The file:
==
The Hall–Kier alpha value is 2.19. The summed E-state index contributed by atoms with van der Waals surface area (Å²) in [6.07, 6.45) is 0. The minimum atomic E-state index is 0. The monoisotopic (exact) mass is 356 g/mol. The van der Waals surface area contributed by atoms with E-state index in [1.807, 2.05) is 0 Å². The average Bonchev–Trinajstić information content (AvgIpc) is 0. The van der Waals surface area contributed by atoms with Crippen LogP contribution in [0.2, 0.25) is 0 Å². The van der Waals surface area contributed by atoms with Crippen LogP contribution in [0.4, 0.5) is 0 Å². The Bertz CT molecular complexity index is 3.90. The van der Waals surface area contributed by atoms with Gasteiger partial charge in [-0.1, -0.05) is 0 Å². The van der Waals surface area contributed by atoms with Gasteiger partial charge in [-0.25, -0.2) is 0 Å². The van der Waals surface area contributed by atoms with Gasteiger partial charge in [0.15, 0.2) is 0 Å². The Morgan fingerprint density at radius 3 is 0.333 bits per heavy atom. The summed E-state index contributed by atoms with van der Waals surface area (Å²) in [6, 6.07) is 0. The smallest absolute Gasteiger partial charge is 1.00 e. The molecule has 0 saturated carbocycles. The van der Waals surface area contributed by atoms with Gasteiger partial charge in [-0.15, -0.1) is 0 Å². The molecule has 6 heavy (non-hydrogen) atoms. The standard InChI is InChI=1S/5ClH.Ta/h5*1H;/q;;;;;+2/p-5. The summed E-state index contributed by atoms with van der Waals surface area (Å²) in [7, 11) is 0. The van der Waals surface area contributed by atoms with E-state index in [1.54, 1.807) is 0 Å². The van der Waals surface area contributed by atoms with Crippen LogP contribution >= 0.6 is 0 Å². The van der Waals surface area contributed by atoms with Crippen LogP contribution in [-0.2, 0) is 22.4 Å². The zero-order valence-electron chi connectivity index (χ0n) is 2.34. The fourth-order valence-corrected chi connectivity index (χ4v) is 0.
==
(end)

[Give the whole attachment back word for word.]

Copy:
The Hall–Kier alpha value is 2.19. The summed E-state index contributed by atoms with van der Waals surface area (Å²) in [6.07, 6.45) is 0. The minimum atomic E-state index is 0. The monoisotopic (exact) mass is 356 g/mol. The van der Waals surface area contributed by atoms with E-state index in [1.807, 2.05) is 0 Å². The average Bonchev–Trinajstić information content (AvgIpc) is 0. The van der Waals surface area contributed by atoms with Crippen LogP contribution in [0.2, 0.25) is 0 Å². The van der Waals surface area contributed by atoms with Crippen LogP contribution in [0.4, 0.5) is 0 Å². The Bertz CT molecular complexity index is 3.90. The van der Waals surface area contributed by atoms with Gasteiger partial charge in [-0.1, -0.05) is 0 Å². The van der Waals surface area contributed by atoms with Gasteiger partial charge in [-0.25, -0.2) is 0 Å². The van der Waals surface area contributed by atoms with Gasteiger partial charge in [0.15, 0.2) is 0 Å². The Morgan fingerprint density at radius 3 is 0.333 bits per heavy atom. The summed E-state index contributed by atoms with van der Waals surface area (Å²) in [6, 6.07) is 0. The smallest absolute Gasteiger partial charge is 1.00 e. The molecule has 0 saturated carbocycles. The van der Waals surface area contributed by atoms with Gasteiger partial charge in [-0.15, -0.1) is 0 Å². The molecule has 6 heavy (non-hydrogen) atoms. The standard InChI is InChI=1S/5ClH.Ta/h5*1H;/q;;;;;+2/p-5. The summed E-state index contributed by atoms with van der Waals surface area (Å²) in [7, 11) is 0. The van der Waals surface area contributed by atoms with E-state index in [1.54, 1.807) is 0 Å². The van der Waals surface area contributed by atoms with Crippen LogP contribution >= 0.6 is 0 Å². The van der Waals surface area contributed by atoms with Crippen LogP contribution in [-0.2, 0) is 22.4 Å². The zero-order valence-electron chi connectivity index (χ0n) is 2.34. The fourth-order valence-corrected chi connectivity index (χ4v) is 0.